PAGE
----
1. General Factoring

Xwith a exponent of 3 -4x with exponent 2+5x-20..I dont know how to make the exponents small maybe someone can help me with that to.

2. Originally Posted by jay123

Xwith a exponent of 3 -4x with exponent 2+5x-20..I dont know how to make the exponents small maybe someone can help me with that to.
Here we can factor by groups. note that there is a common $\displaystyle x^2$ among the first two terms, and a common $\displaystyle 5$ among the last two, so pull those out.

$\displaystyle x^3 - 4x^2 + 5x - 20 = x^2 (x - 4) + 5(x - 4)$

now what can we do with that?

by the way, write powers using "^"

so you should write x^3 - 4x^2 + 5x - 20

3. I believe we can do this:

(x-4)^2 (x^2+5) right? wait a second can I make (x-4)^2?

4. Originally Posted by jay123
I believe we can do this:

(x-4)^2 (x^2+5) right? wait a second can I make (x-4)^2?
no, you factor out the common (x - 4). how did you make it squared? it is simply $\displaystyle (x - 4) \left( x^2 + 5 \right)$

5. i c. ok but what about when there is X^4-81? I know that since it is ^4 that 3 goes into 81 4 times. How would i write this ouT?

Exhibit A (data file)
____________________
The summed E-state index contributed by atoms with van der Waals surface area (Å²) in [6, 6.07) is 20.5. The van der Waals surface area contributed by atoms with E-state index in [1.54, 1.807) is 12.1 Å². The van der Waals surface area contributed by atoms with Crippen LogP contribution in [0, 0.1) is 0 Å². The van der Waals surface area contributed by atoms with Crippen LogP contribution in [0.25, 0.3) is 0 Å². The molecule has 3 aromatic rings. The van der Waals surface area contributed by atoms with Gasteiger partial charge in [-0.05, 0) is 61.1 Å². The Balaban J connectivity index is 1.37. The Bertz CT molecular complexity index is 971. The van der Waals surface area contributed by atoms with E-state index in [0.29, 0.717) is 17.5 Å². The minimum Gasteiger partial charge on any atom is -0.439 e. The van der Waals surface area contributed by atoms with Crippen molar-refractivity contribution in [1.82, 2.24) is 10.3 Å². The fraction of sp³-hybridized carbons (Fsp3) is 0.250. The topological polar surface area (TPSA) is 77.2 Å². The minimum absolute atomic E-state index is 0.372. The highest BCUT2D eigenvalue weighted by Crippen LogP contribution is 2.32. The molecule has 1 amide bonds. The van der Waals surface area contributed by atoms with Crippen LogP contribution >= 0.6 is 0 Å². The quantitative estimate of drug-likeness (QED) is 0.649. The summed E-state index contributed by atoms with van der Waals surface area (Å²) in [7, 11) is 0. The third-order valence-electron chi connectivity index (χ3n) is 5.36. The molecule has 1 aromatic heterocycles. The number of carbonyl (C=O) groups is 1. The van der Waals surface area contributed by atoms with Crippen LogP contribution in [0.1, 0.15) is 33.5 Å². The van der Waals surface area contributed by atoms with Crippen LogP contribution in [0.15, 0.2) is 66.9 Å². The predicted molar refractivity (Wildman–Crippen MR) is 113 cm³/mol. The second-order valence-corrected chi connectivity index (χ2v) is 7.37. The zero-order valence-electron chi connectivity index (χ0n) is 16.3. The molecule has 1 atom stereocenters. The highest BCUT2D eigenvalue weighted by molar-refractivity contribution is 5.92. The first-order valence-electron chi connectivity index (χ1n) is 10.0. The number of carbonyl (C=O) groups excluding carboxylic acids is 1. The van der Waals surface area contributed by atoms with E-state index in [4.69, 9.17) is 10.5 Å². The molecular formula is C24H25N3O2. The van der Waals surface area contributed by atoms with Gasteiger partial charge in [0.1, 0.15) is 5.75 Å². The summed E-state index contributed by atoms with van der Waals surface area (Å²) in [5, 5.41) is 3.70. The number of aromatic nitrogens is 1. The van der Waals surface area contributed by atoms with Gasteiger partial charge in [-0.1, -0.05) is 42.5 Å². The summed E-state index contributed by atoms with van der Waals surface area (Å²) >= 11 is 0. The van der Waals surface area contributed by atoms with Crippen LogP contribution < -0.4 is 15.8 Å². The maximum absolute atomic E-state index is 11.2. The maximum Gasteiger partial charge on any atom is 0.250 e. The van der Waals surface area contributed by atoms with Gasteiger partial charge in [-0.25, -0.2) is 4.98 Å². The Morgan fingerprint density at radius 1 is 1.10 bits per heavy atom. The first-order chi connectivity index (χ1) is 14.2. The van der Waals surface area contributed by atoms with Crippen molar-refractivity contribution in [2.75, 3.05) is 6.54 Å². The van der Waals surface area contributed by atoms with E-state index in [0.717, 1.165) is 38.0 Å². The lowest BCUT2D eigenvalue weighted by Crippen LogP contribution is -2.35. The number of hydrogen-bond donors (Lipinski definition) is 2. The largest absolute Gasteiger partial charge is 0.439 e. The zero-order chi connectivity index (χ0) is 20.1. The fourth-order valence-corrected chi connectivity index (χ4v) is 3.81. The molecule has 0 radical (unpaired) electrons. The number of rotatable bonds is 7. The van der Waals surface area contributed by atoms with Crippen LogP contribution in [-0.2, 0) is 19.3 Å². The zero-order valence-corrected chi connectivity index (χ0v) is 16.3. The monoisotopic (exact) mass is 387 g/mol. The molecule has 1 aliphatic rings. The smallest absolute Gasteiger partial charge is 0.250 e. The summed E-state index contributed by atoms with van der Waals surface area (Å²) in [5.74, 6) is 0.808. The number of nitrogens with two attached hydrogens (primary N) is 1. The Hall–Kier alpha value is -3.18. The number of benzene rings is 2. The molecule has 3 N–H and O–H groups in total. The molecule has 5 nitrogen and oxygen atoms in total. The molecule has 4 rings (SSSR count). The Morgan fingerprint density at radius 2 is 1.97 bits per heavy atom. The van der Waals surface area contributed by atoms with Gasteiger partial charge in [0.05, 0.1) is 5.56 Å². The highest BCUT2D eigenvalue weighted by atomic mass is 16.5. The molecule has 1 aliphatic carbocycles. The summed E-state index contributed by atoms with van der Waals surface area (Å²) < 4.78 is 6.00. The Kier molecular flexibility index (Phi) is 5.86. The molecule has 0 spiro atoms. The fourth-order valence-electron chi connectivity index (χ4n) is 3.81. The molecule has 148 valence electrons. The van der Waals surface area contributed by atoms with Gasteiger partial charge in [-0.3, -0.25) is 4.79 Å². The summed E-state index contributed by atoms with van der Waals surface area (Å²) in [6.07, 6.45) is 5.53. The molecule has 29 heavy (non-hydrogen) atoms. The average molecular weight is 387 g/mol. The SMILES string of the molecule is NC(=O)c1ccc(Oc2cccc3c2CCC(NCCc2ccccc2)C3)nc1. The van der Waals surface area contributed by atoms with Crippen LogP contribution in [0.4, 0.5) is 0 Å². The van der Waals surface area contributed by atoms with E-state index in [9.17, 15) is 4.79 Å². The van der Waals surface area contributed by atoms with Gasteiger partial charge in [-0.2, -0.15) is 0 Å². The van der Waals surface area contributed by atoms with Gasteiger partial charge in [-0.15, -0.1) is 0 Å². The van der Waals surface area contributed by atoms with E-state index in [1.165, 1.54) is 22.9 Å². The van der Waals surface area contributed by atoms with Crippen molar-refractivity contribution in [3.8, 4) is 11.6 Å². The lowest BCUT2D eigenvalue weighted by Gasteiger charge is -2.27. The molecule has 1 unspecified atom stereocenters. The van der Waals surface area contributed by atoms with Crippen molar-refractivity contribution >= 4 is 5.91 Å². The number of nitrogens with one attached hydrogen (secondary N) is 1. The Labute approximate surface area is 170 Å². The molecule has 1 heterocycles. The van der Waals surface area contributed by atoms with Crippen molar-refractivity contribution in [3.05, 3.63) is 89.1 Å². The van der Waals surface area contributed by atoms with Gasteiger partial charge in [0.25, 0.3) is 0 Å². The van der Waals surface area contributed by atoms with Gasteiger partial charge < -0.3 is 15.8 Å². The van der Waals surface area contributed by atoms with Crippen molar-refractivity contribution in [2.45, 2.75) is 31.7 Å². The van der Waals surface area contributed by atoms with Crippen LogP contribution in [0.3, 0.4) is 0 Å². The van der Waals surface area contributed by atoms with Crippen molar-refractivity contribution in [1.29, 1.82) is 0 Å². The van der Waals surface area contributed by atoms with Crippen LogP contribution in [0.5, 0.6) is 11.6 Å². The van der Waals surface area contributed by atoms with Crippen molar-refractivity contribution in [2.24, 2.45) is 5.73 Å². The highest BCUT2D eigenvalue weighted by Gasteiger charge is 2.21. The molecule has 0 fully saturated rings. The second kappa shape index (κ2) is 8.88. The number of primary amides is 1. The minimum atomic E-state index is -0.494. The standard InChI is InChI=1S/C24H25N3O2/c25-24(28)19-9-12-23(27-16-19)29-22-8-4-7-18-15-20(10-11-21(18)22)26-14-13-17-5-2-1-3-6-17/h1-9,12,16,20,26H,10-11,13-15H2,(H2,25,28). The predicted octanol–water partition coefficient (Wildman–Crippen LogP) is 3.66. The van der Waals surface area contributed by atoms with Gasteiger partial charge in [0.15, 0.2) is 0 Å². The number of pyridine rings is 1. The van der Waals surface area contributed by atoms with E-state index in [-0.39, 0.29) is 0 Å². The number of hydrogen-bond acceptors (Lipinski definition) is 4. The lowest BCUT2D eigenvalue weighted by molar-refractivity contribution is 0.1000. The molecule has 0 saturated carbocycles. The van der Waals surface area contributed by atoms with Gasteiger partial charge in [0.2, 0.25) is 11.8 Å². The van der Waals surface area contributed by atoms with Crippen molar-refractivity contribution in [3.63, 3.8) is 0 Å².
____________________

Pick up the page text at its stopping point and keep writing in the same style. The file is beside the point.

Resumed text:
6. Originally Posted by jay123
i c. ok but what about when there is X^4-81? I know that since it is ^4 that 3 goes into 81 4 times. How would i write this ouT?
no. this is the difference of two squares (do you see it?)

we factor the difference of two squares as follows:

$\displaystyle a^2 - b^2 = (a + b)(a - b)$

now, how do you think this question should be done

7. sorry i dont understand....difference of squares yes...can i separate
x^4-81

(x-3) (x+3)

x^2+3x-3x-9= X^2-9

8. Originally Posted by jay123
sorry i dont understand....difference of squares yes...can i separate
x^4-81

(x-3) (x+3)

x^2+3x-3x-9= X^2-9
note that: $\displaystyle x^4 - 81 = \left( x^2 \right)^2 - 81$

now what?

9. can you help me with this problem

(2y+3)^2-5(2y+3)+6

10. If we call $\displaystyle u=2y+3$, it remains to factorise $\displaystyle u^2-5u+6$

Factorise that, then back substitute.

11. Originally Posted by jay123
can you help me with this problem

(2y+3)^2-5(2y+3)+6
did you get the last one? the difference of two squares?

note that for this question, we have a quadratic in 2y + 3. if you can't see that right away, try replacing 2y + 3 with a variable, say x, then you get:

$\displaystyle x^2 - 5x + 6$

now continue...

12. yes, i did.
I still don't understand...
x-5x+6 how do i solve this?

what rule should i follow?

13. lets see if i X^2-5x+6 = (x-2)(x-3)...then what????do i multiply

(X-2)(X-3)(2y+3) but i still have the (2y+3)^2

14. Originally Posted by jay123
lets see if i X^2-5x+6 = (x-2)(x-3)...then what????do i multiply

(X-2)(X-3)(2y+3) but i still have the (2y+3)^2
no, just replace the x with 2y + 3, that's what you used x to represent, remember?

15. lol...im still lost.

do i
X^2-5(2y+3)+6
X^2-10y-15+6
X^2-10y+1

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